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Archive for December, 2012

  • Rethinking the Power of Peace on December 22nd, 2012

    Hey Stony Brook-

    One week ago today, our nation stood witness  to one of the most devastating mass-shootings in our history.  On December 14, at Sandy Hook Elementary School in Newtown, Connecticut, 26 people lost their lives, 20 of whom were young children.  Additionally, the shooter took the life of his mother and then, ultimately, his own life, bringing the grand total to 28 shot dead.  These children had their whole lives ahead of them-with their years cut short, they missed out on milestones that most of us take for granted: getting their driver’s licenses, graduating high school, going to college, starting a career.  Even worse, they fell prey to a disturbed young man who was the same age as many of us here at Stony Brook.  Though we may never know for sure what compelled 20-year-old Adam Lanza to engage on his reign of terror in his small-town community of Newtown, this event reiterates the need for Americans to change our relationship to violence, in particular, our obsession with guns.

    Recent polls have suggested that gun ownership has reached nearly 90 guns per 100 people in the United States (Reuters).  Among Americans who do report having a gun in their home or on their property, 62% own more than one firearm! (UNODC)

    For what reason?  These weapons, especially semi-automatic and automatic rifles (which require less re-loading to shoot more bullets than non-automatic weapons), are extremely powerful.  Such weapons were once reserved for use exclusively by the members of our military and police forces.  However, guns and our violent culture have mainstreamed: now millions of Americans over the age of 18 exercise their right to “bear arms,” purchasing guns for personal use.  In addition, wars involving the US have become more frequent, and have escalated in recent years.  Blockbuster movies, hit songs, and popular video games perpetuate this culture of murder and death.  The NRA is proposing to have armed guards on school campuses nationwide to help “keep the peace,” which would put guns in the faces of children on an everyday basis (and would cost approximately $8 billion, or $80,000 per guard {NPR}).  We as humans should be ashamed.

    Why do Americans feel compelled to buy guns and be violent?  What is holding us back from recognizing that, our neighbors–despite our different ethnicities, ages, socioeconomic statuses, religious or spiritual beliefs–are people, just like you and me. Instead of jealousy and contempt, why don’t we focus on peace and understanding?

    We need not “love” every person we meet.  We need not agree with every idea we hear.  However, we need to tolerate, respect, and be kind to each and every human, animal, and plant we encounter on this earth.

    On this December 21, 2012, we may not have experienced the Mayan Apocalypse that was predicted.  However, if we are to succeed as a culture, a nation, a people, we must learn to unite as one, instead of driving wedges between us and our fellow humans.  Our current emphasis on guns and violence is destroying our country, our planet.  We need to change, and I am confident that, at Stony Brook in particular, we can work to foster a kind and caring environment where we support our fellow students, not shoot them down.

    Instead of drawing differences between you and your neighbors, look for the similarities you share.  When you look for the best in others, they will undoubtedly see the best in you.

    peace. love. run.

    ericarunsamerica.

  • Winter Break! on December 21st, 2012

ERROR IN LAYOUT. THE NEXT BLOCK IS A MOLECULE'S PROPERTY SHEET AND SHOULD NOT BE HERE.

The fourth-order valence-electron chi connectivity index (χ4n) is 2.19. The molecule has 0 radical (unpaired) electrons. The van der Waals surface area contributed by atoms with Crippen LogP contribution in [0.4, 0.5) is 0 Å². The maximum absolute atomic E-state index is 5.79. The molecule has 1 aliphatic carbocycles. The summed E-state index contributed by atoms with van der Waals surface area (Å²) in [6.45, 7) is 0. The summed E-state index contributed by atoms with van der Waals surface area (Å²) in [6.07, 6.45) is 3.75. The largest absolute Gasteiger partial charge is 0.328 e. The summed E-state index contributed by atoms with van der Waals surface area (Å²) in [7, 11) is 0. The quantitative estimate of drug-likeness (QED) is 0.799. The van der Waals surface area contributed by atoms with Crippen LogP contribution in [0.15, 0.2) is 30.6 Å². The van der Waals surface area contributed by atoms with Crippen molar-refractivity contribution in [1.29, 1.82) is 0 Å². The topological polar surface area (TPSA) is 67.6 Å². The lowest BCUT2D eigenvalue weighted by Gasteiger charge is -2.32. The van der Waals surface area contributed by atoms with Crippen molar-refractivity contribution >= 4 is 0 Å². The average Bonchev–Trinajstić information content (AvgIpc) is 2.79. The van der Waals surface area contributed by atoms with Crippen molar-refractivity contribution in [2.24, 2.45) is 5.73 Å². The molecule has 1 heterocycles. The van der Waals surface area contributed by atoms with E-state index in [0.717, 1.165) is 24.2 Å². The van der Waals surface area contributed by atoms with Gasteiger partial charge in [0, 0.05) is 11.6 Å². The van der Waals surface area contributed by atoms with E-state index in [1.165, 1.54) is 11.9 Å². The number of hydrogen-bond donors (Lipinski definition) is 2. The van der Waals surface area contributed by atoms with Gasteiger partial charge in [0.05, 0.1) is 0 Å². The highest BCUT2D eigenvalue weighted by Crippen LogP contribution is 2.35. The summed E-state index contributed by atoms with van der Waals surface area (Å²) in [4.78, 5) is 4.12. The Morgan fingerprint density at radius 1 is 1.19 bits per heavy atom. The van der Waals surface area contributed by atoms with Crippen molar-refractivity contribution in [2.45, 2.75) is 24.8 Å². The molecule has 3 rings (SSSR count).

Wow! It’s been almost a whole month since I last blogged. Sorry guys! I’ve been very busy with OOSSA stuff and finals! Even now when the semester is over, finals are over, and I’m back home in MA, the work continues.

    Winter break is the opportune time to start applying for summer positions, whether it be research programs or internships.  (Right now, I have 5 tabs open, each containing information about different summer programs I want to apply to, but here  I am procrastinating work by blogging about it). Actually what I put in parenthesis is a pretty important topic, more on that later. During finals week, my fabulous OOSSA VP organized an event at the Career Center where the director, Marianna Savoca, talked to us about summer internships and how to get ahead. We reviewed resumes and even looked at online e-portfolios! If you haven’t heard about them yet, it’s really something to look into making! (I will be making mine over the next few weeks!) Here’s one that I really like, it’s actually one of my friend’s. Another great online networking tool is Linked-in, again I have not yet made mine, but I will shortly!

    Back to the other thing I brought up; procrastinating some work by doing other work. It’s actually a really good way to get things done. Like right now, for example, I know that I should be writing essays about why  I want certain research positions, or why I should be given a certain scholarship, but instead I’m finally cracking down and blogging- something I’ve been meaning to do for a couple weeks. It’s a skill I’ve learned over my years in college; I like to call it productive procrastinating.

    All of you high schoolers who are waiting and waiting anxiously for college decisions, don’t worry it’l come  when it comes. Don’t let it ruin your vacation. And when family members ask you what schools you’ve applied to, don’t feel obligated to tell them. I know when I was a senior, I didn’t want to tell anyone where I applied out of fear of being rejected from the school and having to tell them. Just brush it off and say, “I’m still waiting to hear back from the schools I applied to, but until then I don’t really want to talk about it.” They’ll back off when they see you really don’t want to discuss it further.  Enjoy your winter break! :)

    Happy Holidays!

    -Pratha

  • Free at Last! on December 19th, 2012

    Finals are over. I can sleep for more than 3 hours now. I hope everyone stays safe and enjoys their holiday season.
    -Ali